In the history of the early church the place of some books of the New Testament has been disputed. The place of e.g. Hebrews and Revelation was often debated as the NT gradually took shape. Our confidence is in the supervising providence of God, ensuring that only the ‘God-breathed’ books were accepted. No book was more strenuously debated than 2 Peter, partly because its style is so different from 1 Peter. We need have no doubt, however, that it is by the apostle Peter, written around AD66, shortly before his martyrdom. We begin with 2 Peter 1:1-2 Introducing 2 Peter.
1. The writer identified
The letter begins with a simple statement ‘Simon Peter, a servant and an apostle’. He identifies himself as one of the original group of disciples. Note:
Authority: he is an apostle, chosen and commissioned by Christ, with the Lord from the start of his public ministry (John 1:40), one of the inner group of disciples, present at the transfiguration (Mark 9:2) and a witness to the resurrection (Luke 24). He occupied a prominent position among the disciples and was one of the first to suffer imprisonment for his faith.
Humility: he says first that he is a ‘servant’ – supremely of Christ but also of the church. He serves as a ‘fellow elder’ (1 Peter 5:1), not claiming a privileged position, exercising leadership for the glory of God and the benefit of the church. Peter is a testimony to the grace of God transforming an impetuous and sometimes weak man, moulding him into the ‘rock’. He was an ordinary man saved and changed by the Lord.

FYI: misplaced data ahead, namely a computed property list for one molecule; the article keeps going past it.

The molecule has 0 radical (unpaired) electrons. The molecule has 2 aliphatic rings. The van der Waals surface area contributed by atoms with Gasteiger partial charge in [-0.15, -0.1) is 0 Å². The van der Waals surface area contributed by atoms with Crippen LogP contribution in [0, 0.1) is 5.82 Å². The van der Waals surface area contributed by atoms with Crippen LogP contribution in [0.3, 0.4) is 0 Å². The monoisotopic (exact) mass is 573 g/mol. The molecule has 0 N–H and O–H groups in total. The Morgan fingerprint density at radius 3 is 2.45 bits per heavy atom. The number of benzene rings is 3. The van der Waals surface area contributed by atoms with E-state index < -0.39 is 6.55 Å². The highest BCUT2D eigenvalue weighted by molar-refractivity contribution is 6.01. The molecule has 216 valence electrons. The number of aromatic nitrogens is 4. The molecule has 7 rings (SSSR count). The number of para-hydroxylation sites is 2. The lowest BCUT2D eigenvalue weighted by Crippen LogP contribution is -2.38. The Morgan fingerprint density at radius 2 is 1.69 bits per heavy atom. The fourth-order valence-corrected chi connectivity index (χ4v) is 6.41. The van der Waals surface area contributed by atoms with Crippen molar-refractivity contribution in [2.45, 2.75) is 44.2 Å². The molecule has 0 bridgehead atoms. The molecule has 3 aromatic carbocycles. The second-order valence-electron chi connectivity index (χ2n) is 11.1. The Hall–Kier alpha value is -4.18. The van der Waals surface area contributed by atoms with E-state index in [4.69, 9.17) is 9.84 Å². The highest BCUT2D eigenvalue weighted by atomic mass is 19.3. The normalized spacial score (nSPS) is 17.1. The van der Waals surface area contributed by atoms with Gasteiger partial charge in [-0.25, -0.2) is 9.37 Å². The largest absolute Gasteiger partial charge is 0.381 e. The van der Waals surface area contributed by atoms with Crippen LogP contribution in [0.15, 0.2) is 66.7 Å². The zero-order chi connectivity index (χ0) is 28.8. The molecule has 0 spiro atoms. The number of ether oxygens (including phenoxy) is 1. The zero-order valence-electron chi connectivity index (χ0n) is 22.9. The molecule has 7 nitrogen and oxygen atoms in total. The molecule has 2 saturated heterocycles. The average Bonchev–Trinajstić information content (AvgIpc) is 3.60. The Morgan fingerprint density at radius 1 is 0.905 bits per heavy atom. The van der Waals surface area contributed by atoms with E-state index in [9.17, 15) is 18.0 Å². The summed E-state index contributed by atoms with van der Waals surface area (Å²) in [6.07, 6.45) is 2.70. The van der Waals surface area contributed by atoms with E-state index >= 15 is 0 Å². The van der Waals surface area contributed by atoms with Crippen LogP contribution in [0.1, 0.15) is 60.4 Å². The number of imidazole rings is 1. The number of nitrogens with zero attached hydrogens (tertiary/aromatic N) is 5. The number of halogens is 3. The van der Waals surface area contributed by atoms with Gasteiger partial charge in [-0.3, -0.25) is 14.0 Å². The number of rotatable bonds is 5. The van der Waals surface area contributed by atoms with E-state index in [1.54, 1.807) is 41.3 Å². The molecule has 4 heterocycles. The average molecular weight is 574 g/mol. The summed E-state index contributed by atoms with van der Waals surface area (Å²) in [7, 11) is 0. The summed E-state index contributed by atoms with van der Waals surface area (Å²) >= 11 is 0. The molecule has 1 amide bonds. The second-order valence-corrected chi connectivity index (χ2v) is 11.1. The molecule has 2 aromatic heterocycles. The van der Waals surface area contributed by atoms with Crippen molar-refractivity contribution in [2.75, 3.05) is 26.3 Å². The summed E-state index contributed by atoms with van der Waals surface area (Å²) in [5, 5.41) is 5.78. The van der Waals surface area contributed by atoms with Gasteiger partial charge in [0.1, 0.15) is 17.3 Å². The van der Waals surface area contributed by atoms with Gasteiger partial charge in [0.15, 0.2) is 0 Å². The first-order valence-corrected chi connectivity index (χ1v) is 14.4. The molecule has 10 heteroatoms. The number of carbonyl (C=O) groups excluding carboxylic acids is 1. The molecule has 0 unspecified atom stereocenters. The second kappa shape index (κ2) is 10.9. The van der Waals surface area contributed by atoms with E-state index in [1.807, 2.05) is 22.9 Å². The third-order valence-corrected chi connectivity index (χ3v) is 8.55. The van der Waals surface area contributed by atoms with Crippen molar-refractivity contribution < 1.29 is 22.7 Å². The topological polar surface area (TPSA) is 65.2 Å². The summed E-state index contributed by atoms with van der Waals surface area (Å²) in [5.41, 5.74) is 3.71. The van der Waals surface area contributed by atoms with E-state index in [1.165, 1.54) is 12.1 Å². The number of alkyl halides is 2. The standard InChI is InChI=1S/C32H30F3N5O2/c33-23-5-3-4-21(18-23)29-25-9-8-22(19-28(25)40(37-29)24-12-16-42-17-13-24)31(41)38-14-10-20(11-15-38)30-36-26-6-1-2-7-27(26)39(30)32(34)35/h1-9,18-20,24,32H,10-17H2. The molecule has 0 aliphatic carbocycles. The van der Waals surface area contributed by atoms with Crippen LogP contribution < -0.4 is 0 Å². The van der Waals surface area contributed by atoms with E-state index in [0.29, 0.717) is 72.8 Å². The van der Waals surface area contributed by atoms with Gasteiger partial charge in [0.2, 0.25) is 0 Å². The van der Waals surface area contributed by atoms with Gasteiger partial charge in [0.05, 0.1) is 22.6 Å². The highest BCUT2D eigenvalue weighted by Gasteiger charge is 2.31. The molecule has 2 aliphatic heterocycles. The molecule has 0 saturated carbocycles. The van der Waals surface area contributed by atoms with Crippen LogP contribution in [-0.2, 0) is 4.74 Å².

2. The recipients described
The description is spiritual: ‘To those who…have received a faith as precious as ours’ – united with Peter in the same saving faith in Christ. The faith is to be ‘received’ – from the Lord himself (Ephesians 2:8). Faith is receiving and resting upon Christ for salvation, trusting in him (Acts 16:31). It is based on ‘the righteousness of our God and Saviour Jesus Christ’ – a powerful testimony to his deity, which is essential if he is to save us from sin. ‘Righteousness’ (or ‘justice’) ensures that all believers are equal in spiritual standing before God. Jew and Gentile believers share the same saving faith as that of Peter, an eyewitness of the life, death and resurrection of the Lord.
3. The greeting conveyed
It is a profound greeting in the form of a prayer: ‘Grace and peace be your in abundance’.
Grace: the entire Christian life must be lived by grace (2 Timothy 2:1). Without the grace conveyed by the Holy Spirit, there will be no growth or progress.
Peace: a balanced, rounded life in fellowship with the Lord. This can be enjoyed even in trials, known only to those walking with the Lord (Philippians 4:7).
Note ‘through the knowledge…’ – the vital place for a godly use of the mind to get to know God better. It is never to be divorced from obedience and love, butt thinking through the application of our faith is vital to glorifying God and growing in grace.